Recently, a 45-year-old Brooklyn man who was convicted along with another man of killing a man from Queens had his indictment dismissed by a Brooklyn Superior Court judge. The dismissal came 28 years, 11 months and 12 days after his arrest, and for the second man convicted of the killing, it came too late. He died in prison in 2001.
In 1985, the pair were 16 years old. Neither had ever had a drivers' license or learned to drive. Yet, under questioning by police, both confessed that they kidnapped a man, shot him and drove around before dumping his body in Aberdeen Park in Bushwick.
They were both convicted of robbery, kidnapping, murder and possession of weapons based mainly on short videotapes of their alleged confessions. The Brooklyn District Attorney believes these confessions were extracted from them by detectives working the case and refers to their prosecution as part of his predecessor's "legacy of disgrace."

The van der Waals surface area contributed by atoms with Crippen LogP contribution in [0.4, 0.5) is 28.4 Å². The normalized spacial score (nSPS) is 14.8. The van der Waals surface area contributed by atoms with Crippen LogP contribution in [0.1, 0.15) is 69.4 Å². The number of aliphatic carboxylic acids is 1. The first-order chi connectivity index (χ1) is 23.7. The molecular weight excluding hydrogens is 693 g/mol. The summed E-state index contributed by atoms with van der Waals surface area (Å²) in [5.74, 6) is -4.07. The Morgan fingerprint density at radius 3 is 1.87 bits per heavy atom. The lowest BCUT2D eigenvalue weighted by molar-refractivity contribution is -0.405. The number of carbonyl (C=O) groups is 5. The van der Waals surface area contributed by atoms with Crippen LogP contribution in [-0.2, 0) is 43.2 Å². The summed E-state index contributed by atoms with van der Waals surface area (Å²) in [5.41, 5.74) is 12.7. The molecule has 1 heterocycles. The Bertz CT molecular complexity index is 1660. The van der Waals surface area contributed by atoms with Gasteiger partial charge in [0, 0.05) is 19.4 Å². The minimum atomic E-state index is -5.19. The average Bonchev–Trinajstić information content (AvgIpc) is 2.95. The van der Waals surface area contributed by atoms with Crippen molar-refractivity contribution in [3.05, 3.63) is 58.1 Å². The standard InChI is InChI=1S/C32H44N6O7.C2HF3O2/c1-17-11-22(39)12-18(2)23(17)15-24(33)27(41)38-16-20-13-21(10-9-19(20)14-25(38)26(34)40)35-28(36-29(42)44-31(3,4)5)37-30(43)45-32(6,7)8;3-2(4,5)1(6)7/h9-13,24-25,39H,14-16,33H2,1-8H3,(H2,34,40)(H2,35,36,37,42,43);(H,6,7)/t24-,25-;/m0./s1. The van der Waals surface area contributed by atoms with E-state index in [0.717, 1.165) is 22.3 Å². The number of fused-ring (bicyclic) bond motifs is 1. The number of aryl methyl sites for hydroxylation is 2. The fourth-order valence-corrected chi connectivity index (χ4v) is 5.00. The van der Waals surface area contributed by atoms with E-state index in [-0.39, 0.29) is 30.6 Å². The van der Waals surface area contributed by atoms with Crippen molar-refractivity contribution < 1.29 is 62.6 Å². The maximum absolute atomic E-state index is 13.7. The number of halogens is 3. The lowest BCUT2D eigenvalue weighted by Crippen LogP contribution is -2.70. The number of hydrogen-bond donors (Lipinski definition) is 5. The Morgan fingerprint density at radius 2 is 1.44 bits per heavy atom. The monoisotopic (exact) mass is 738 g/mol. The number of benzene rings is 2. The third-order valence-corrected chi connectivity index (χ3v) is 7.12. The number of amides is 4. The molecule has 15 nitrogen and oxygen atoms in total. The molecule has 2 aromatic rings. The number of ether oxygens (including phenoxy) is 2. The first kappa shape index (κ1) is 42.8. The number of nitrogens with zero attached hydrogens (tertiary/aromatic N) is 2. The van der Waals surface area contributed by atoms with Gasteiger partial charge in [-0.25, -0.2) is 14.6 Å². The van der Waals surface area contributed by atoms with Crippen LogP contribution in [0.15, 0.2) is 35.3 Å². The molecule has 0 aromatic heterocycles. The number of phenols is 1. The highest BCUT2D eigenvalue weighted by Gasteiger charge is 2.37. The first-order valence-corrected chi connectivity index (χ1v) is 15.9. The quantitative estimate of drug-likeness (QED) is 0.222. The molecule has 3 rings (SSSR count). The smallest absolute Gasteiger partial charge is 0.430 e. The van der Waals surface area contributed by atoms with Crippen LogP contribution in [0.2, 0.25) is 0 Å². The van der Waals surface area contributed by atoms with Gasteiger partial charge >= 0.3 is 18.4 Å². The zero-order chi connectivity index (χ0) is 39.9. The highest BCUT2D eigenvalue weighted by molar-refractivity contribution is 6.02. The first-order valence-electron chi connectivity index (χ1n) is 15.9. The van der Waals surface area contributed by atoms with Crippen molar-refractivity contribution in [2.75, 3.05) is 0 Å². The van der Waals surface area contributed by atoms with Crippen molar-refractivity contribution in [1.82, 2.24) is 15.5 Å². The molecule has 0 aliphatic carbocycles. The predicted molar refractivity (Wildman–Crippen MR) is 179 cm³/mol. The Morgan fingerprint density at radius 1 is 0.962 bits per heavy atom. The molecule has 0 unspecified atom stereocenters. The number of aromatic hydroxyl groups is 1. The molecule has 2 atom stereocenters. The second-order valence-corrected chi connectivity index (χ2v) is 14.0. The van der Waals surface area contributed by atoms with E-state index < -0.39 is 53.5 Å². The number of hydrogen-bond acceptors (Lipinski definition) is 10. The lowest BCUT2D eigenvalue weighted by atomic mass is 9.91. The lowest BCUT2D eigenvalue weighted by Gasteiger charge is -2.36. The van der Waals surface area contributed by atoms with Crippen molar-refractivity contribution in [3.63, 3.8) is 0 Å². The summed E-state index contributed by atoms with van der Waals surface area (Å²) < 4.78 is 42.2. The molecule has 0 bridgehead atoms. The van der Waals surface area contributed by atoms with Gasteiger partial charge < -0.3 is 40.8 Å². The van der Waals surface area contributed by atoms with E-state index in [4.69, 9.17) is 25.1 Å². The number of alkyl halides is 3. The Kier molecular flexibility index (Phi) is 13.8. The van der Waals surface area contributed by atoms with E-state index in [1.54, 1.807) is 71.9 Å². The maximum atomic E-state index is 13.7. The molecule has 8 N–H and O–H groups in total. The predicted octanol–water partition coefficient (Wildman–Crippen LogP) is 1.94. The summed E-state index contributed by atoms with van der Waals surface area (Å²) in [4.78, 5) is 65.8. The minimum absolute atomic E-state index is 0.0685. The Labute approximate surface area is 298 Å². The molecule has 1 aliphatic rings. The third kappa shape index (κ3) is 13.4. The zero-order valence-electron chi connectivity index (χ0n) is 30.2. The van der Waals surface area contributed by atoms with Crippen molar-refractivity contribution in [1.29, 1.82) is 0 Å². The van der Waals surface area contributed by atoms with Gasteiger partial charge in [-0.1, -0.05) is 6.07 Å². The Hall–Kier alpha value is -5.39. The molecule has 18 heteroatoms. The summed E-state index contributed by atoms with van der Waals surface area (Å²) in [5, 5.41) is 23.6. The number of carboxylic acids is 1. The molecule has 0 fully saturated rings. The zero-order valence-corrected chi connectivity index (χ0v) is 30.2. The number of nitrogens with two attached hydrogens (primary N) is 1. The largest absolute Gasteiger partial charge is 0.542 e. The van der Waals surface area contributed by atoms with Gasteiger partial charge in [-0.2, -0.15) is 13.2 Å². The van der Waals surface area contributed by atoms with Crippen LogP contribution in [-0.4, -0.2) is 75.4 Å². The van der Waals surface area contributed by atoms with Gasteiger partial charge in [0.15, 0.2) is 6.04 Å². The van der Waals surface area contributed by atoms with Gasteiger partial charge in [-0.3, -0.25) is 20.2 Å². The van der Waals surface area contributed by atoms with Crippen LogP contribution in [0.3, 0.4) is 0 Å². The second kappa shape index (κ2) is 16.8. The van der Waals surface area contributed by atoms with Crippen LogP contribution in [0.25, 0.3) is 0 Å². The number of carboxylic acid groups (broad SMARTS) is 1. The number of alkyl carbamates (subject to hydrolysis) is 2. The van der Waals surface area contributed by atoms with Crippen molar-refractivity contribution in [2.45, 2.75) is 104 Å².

Both men recanted their confessions before they were tried on the charges and even after conviction, never deviated from their insistence that they were innocent. The freed man received numerous denials of parole because he would never admit his guilt, saying, "I fell for that trick once. Last time I said something to get myself out of prison, I never saw my family again."
The mens' experience illustrates the important role of appeals and post-conviction relief after someone is convicted and sentenced to prison. Working in conjunction with a criminal appeals attorney increases one's chances of getting a reversal, new trial and even a much hoped-for release from prison.
Source: The Wall Street Journal, "Exonerated and Set Free After 29 Years" Sonja Sharp, Oct. 15, 2014